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Do you use simple past + simple past/past perfect?
Example: She ate before they had arrived.
She ate before they arrived.
Or Simple past + present perfect?
She ate before they have arrived.

If you can explain tenses that should follow each others that would be great. Like simple past can only be followed by simple past or past perfect, etc.
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Mercyful_fateShe ate before they had arrived.
She ate before they arrived.
If X is before Y, then X is farther back in time than Y. The past perfect is farther back in time than the simple past. So this shows the time order best:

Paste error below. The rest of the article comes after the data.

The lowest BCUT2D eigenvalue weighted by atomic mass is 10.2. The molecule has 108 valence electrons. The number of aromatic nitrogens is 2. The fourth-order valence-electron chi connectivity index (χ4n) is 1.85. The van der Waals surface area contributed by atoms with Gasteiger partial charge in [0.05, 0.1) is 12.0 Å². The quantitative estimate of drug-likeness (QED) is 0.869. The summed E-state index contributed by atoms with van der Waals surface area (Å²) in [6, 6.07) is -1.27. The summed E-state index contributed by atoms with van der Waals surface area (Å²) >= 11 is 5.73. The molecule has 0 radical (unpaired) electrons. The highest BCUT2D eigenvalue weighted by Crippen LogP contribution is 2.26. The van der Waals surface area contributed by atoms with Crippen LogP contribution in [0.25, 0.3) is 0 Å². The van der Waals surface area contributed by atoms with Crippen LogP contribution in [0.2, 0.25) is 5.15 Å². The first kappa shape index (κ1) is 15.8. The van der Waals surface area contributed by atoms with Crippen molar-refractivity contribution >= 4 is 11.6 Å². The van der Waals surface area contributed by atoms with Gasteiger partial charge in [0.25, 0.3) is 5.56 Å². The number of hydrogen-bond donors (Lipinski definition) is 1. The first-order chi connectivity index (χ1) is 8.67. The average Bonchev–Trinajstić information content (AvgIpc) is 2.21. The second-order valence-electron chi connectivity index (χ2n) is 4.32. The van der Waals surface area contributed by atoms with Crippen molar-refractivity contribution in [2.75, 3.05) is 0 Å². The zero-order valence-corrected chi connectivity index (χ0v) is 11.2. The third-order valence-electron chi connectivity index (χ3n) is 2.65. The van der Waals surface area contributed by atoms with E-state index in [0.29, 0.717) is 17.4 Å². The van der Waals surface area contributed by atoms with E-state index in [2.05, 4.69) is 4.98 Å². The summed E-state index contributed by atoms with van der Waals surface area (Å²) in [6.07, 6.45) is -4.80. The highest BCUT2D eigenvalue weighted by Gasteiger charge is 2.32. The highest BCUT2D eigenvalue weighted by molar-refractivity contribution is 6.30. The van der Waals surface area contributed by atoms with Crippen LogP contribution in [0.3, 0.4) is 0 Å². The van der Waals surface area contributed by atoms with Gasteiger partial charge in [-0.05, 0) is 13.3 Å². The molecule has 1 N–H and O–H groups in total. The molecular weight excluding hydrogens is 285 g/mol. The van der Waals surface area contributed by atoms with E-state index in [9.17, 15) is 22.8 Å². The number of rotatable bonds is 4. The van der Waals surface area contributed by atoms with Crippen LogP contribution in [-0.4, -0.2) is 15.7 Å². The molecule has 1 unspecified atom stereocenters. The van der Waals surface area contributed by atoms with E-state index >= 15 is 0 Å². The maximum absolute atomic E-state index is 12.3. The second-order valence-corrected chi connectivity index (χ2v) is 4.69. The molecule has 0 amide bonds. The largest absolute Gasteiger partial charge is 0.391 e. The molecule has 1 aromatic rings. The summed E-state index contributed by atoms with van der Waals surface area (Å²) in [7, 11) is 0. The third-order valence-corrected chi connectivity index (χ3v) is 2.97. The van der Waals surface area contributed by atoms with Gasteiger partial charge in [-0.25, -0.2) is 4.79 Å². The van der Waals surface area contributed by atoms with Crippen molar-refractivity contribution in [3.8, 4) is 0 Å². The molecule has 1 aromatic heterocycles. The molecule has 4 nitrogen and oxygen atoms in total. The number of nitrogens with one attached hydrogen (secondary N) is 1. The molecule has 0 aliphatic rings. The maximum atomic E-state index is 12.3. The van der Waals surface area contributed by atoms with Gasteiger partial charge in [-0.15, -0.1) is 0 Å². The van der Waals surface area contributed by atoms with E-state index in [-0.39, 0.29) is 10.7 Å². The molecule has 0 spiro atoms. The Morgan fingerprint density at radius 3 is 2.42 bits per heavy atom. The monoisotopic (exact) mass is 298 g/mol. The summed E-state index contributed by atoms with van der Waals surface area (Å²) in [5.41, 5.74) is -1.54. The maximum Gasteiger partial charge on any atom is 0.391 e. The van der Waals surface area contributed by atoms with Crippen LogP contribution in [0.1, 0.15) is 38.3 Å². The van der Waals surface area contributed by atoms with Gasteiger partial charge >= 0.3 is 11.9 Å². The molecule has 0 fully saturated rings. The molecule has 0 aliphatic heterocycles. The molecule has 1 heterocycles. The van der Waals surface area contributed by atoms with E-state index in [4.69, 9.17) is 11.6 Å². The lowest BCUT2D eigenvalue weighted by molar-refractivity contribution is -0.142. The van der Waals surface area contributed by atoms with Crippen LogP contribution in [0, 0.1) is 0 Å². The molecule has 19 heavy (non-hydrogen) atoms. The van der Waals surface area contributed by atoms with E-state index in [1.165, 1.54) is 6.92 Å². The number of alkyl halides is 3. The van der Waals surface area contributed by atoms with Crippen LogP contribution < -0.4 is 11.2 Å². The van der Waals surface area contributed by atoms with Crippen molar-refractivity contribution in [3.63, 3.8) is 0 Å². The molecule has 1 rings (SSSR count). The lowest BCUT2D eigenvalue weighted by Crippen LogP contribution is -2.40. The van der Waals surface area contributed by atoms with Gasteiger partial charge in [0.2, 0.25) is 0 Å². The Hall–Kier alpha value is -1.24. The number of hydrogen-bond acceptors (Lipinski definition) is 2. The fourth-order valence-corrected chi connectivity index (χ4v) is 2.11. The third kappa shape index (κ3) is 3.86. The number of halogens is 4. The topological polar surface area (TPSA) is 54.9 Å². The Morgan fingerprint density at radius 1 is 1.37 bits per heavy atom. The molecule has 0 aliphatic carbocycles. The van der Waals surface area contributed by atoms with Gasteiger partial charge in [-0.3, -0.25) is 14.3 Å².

She had (already) eaten before they arrived.
_______

Nevertheless, the word before is enough to show the time order, so you can simplify thus:

She ate before they arrived.
_______

(Your other example with have arrived is not correct.)

CJ
Comments  
Generally, you are supposed to keep a sentence in the same time tense. Simple past + present perfect is ungrammatical in your example.
Each combination has a purpose. Simple past + past perfect is used to indicate that the past perfect action happened first.
If you have a list of usages for each tense, that should give you an idea of how to use combinations.
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Thank you. Can you help me please in finding the list of usages for each tense?
 CalifJim's reply was promoted to an answer.